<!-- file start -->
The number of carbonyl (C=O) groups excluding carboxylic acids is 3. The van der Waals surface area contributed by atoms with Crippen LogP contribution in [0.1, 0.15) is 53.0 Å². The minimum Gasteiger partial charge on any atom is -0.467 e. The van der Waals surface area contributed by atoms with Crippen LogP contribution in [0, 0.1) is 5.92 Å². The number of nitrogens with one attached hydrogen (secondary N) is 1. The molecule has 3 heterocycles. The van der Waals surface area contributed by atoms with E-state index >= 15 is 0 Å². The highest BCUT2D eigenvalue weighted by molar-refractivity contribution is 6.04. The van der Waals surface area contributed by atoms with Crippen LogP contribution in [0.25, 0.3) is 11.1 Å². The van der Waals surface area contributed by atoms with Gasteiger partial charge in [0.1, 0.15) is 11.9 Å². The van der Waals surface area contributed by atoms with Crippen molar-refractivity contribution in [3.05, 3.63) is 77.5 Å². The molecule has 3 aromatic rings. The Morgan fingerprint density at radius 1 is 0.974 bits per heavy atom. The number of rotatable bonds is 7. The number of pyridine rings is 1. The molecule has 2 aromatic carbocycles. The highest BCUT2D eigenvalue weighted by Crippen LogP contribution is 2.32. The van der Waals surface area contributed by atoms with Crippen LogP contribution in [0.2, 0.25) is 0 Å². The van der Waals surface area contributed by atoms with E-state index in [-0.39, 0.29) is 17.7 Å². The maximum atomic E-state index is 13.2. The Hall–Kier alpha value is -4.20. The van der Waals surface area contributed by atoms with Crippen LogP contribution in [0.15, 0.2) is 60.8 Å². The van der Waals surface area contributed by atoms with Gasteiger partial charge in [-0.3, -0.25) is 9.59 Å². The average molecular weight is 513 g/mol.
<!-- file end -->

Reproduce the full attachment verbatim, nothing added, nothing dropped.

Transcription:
The number of carbonyl (C=O) groups excluding carboxylic acids is 3. The van der Waals surface area contributed by atoms with Crippen LogP contribution in [0.1, 0.15) is 53.0 Å². The minimum Gasteiger partial charge on any atom is -0.467 e. The van der Waals surface area contributed by atoms with Crippen LogP contribution in [0, 0.1) is 5.92 Å². The number of nitrogens with one attached hydrogen (secondary N) is 1. The molecule has 3 heterocycles. The van der Waals surface area contributed by atoms with E-state index >= 15 is 0 Å². The highest BCUT2D eigenvalue weighted by molar-refractivity contribution is 6.04. The van der Waals surface area contributed by atoms with Crippen LogP contribution in [0.25, 0.3) is 11.1 Å². The van der Waals surface area contributed by atoms with Gasteiger partial charge in [0.1, 0.15) is 11.9 Å². The van der Waals surface area contributed by atoms with Crippen molar-refractivity contribution in [3.05, 3.63) is 77.5 Å². The molecule has 3 aromatic rings. The Morgan fingerprint density at radius 1 is 0.974 bits per heavy atom. The number of rotatable bonds is 7. The number of pyridine rings is 1. The molecule has 2 aromatic carbocycles. The highest BCUT2D eigenvalue weighted by Crippen LogP contribution is 2.32. The van der Waals surface area contributed by atoms with Crippen LogP contribution in [0.2, 0.25) is 0 Å². The van der Waals surface area contributed by atoms with E-state index in [-0.39, 0.29) is 17.7 Å². The maximum atomic E-state index is 13.2. The Hall–Kier alpha value is -4.20. The van der Waals surface area contributed by atoms with Crippen LogP contribution in [0.15, 0.2) is 60.8 Å². The van der Waals surface area contributed by atoms with Gasteiger partial charge in [-0.3, -0.25) is 9.59 Å². The average molecular weight is 513 g/mol.